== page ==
Olbermann: Not counting on 'Countdown' crowd

Keith Olbermann can spin with the best of them.

So anticipating that the ratings for Monday's debut of "Countdown" on his new cable outlet, Current, might bring unpleasant comparisons with the numbers for the show's previous incarnation on MSNBC, he's warning reporters to be wary of what they might hear from "certain former employers of mine about ratings numbers."

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Olbermann holding down desk, expectations

Olbermann, of course, has plenty  of former employers: MSNBC, Fox Sports Net and ESPN, to name some of the biggies. He left MSNBC in January, announcing his departure on the show reportedly only minutes after reaching agreement with the network during a commercial break.

His new employer, the nearly 6-year-old Current, is the brainchild of former Vice President Al Gore and businessman Joel Hyatt (Comcast, which has it at Channel 107 in its lineup, owns a 10 percent stake) and boasts a Peabody Award-winning news show, "Vanguard," and, reportedly, an average U.S. audience that might fill the Wells Fargo Center, leaving maybe a few thousand more in the parking lot. (It's available, Olbermann said, in 60 million homes.)

Whatever Current's paying Olbermann -- he's not saying -- even conflicting reports measure his compensation in millions, not thousands. So there have to be some expectations, right?

“There are no set targets. If the people in the truck from which we are directing this show, the control room in the truck, if they can see the show — there’s like 10 of them in there — if they can see it,  that will be a satisfactory audience total for Monday night,” said Olbermann on a conference call this morning at which he took only a few questions.

“No matter what they look like — and I may be talking in advance about what could be phenomenal ratings that we don’t expect for our show on Monday night — the ratings for Monday night will be about Monday night’s show. And the the ratings we’re interested are really for year 2013, once the election settles down. We’re in this for the long haul.”

He reserved the end of what turned out to be just a 21-minute call for a "special comment" on the numbers issue in which he noted that in 2003, about six months into the MSNBC era of "Countdown," “we were... at a total audience of about 200,000,” and that the news network's ratings had been the butt of jokes for several years.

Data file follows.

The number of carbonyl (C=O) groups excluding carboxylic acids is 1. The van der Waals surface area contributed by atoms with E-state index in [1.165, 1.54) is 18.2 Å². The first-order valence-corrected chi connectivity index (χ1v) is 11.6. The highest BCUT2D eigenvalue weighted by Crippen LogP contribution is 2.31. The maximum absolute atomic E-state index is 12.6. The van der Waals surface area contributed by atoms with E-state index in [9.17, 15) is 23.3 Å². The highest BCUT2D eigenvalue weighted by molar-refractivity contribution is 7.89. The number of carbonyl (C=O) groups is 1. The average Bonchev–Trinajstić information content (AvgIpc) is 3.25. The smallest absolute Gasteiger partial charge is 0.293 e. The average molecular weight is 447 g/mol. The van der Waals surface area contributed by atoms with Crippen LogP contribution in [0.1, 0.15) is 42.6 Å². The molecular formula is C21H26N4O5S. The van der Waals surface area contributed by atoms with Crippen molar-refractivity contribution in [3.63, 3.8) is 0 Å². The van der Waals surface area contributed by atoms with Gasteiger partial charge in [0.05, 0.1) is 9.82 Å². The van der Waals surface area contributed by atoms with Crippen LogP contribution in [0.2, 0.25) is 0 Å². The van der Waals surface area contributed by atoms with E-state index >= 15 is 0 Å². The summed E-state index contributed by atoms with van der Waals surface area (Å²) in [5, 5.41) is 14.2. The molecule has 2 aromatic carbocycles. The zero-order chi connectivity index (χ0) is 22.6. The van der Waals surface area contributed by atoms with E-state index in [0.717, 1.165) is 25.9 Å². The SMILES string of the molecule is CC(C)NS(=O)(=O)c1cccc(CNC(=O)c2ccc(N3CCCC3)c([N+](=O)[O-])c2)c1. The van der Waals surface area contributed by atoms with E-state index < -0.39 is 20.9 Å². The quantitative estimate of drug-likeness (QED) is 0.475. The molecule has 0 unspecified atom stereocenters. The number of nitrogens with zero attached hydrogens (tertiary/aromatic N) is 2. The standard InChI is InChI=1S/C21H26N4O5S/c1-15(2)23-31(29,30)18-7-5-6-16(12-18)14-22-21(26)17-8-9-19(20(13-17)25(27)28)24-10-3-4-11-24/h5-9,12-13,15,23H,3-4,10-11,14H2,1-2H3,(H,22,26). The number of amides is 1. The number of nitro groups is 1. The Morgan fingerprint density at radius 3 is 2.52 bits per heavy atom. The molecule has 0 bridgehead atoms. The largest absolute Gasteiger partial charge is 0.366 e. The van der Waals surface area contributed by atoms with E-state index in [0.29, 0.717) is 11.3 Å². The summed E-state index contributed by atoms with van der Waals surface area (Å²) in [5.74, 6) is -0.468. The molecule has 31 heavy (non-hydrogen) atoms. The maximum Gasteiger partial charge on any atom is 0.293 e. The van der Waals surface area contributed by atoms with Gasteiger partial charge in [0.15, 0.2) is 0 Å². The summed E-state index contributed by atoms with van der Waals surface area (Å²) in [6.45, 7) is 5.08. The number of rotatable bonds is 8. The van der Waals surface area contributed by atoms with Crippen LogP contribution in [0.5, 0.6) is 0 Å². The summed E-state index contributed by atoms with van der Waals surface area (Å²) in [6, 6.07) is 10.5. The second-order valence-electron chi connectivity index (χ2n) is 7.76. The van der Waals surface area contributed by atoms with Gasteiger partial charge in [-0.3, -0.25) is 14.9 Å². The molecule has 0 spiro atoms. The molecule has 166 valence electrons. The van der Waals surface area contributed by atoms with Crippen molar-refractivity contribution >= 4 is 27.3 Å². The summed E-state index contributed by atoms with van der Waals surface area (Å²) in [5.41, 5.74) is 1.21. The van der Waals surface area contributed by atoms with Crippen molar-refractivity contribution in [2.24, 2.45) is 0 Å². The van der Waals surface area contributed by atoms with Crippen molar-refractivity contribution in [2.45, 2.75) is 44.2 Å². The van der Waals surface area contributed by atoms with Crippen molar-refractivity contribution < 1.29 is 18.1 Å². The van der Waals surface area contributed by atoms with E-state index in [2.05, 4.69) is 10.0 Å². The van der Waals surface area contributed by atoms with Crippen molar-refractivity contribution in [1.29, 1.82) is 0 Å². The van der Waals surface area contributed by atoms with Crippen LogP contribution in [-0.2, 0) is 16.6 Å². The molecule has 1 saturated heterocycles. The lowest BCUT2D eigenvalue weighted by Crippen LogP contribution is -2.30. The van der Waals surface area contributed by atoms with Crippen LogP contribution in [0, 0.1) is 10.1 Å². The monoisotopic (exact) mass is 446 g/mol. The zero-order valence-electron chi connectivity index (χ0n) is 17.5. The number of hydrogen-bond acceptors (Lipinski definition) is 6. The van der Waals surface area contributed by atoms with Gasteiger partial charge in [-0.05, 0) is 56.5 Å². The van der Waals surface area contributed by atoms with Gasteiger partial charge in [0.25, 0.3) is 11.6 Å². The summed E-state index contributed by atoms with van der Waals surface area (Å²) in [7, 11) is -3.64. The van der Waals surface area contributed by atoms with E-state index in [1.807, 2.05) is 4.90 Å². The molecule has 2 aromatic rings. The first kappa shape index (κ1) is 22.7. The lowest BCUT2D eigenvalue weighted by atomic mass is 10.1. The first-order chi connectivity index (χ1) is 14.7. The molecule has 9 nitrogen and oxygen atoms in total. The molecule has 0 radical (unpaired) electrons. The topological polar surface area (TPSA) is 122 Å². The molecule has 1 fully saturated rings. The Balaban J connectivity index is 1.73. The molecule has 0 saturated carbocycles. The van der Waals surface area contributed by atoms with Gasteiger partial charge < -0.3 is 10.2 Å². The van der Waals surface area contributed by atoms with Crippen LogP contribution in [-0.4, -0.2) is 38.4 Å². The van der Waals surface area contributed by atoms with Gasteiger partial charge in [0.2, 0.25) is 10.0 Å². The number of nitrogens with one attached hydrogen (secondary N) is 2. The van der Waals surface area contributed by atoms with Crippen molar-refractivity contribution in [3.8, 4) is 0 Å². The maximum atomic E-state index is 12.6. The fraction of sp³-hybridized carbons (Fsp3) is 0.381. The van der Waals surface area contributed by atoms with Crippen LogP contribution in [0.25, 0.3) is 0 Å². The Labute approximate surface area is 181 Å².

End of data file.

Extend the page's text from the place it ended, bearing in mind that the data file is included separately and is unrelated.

I don't think I've ever heard anyone in television point out how bad his ratings once were somewhere else to downplay expectations for his new venture, but then no one ever accused Olbermann of doing what's expected.

Other nuggets from the call:

-- Though introduced to us as "chief news officer," when I asked Olbermann what kind of budget he had to expand Current's news operation beyond "Vanguard" (whose season premiere will follow the 8 p.m. "Countdown" Monday) he was damping down expectations there, too.

“The aspects  of what I’m going to be doing outside of ‘Countdown’ are necessarily tabled until we get ‘Countdown’ on the air. Everyone else who has ever tried to put on or start a news and information network has made the mistake of doing everything all at once. We’re very happy... if Monday goes off without a hitch.”

 -- What the title means to him: "What's important about it is that that it suggested that not only did Al and Joel Hyatt want me to do the show that they had seen, but that they also had an interest in, and a trust in, what I could bring in terms of developing other shows and bringing good talent here and staffing out the shows...It was somebody saying, 'Not only do we trust your broadcast, we trust your judgment.'"

-- When asked about MSNBC host Lawrence O'Donnell, whose "Last Word" occupies Olbermann's old time slot, he said he hadn't seen it. "I have not watched MSNBC since I left for more than about five minutes, because I don’t watch cable news."

-- Will he be taking shots at Fox News' Bill O'Reilly on the new "Countdown"?

"I think Bill’s lost a little on his fastball...so I suspect we’ll have O’Reilly mentions but probably a lot fewer, becaause he just doesn’t carry the water he used to.”